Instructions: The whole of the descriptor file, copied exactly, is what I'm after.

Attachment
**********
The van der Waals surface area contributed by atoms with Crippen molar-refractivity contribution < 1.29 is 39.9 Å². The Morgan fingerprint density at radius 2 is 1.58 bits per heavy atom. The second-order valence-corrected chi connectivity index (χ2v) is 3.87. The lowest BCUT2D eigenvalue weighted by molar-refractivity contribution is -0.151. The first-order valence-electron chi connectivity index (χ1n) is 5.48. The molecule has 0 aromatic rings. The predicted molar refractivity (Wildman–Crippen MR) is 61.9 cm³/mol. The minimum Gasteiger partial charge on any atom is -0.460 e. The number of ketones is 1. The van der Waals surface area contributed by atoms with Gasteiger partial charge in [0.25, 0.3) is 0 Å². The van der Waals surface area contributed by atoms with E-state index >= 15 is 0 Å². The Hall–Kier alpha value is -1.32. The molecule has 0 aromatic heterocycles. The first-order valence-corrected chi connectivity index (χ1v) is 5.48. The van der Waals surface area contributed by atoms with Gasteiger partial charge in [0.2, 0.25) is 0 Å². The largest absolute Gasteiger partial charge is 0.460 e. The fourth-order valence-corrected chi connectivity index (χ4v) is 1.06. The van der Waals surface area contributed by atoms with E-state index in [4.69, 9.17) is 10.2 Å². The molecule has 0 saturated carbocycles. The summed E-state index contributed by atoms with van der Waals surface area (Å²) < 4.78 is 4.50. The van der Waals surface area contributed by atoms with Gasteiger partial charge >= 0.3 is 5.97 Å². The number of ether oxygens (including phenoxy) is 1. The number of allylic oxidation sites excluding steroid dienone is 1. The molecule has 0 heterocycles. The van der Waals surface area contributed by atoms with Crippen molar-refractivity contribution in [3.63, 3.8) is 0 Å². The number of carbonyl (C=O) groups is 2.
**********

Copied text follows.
The van der Waals surface area contributed by atoms with Crippen molar-refractivity contribution < 1.29 is 39.9 Å². The Morgan fingerprint density at radius 2 is 1.58 bits per heavy atom. The second-order valence-corrected chi connectivity index (χ2v) is 3.87. The lowest BCUT2D eigenvalue weighted by molar-refractivity contribution is -0.151. The first-order valence-electron chi connectivity index (χ1n) is 5.48. The molecule has 0 aromatic rings. The predicted molar refractivity (Wildman–Crippen MR) is 61.9 cm³/mol. The minimum Gasteiger partial charge on any atom is -0.460 e. The number of ketones is 1. The van der Waals surface area contributed by atoms with Gasteiger partial charge in [0.25, 0.3) is 0 Å². The van der Waals surface area contributed by atoms with E-state index >= 15 is 0 Å². The Hall–Kier alpha value is -1.32. The molecule has 0 aromatic heterocycles. The first-order valence-corrected chi connectivity index (χ1v) is 5.48. The van der Waals surface area contributed by atoms with Gasteiger partial charge in [0.2, 0.25) is 0 Å². The largest absolute Gasteiger partial charge is 0.460 e. The fourth-order valence-corrected chi connectivity index (χ4v) is 1.06. The van der Waals surface area contributed by atoms with E-state index in [4.69, 9.17) is 10.2 Å². The molecule has 0 saturated carbocycles. The summed E-state index contributed by atoms with van der Waals surface area (Å²) < 4.78 is 4.50. The van der Waals surface area contributed by atoms with Gasteiger partial charge >= 0.3 is 5.97 Å². The number of ether oxygens (including phenoxy) is 1. The number of allylic oxidation sites excluding steroid dienone is 1. The molecule has 0 heterocycles. The van der Waals surface area contributed by atoms with Crippen molar-refractivity contribution in [3.63, 3.8) is 0 Å². The number of carbonyl (C=O) groups is 2.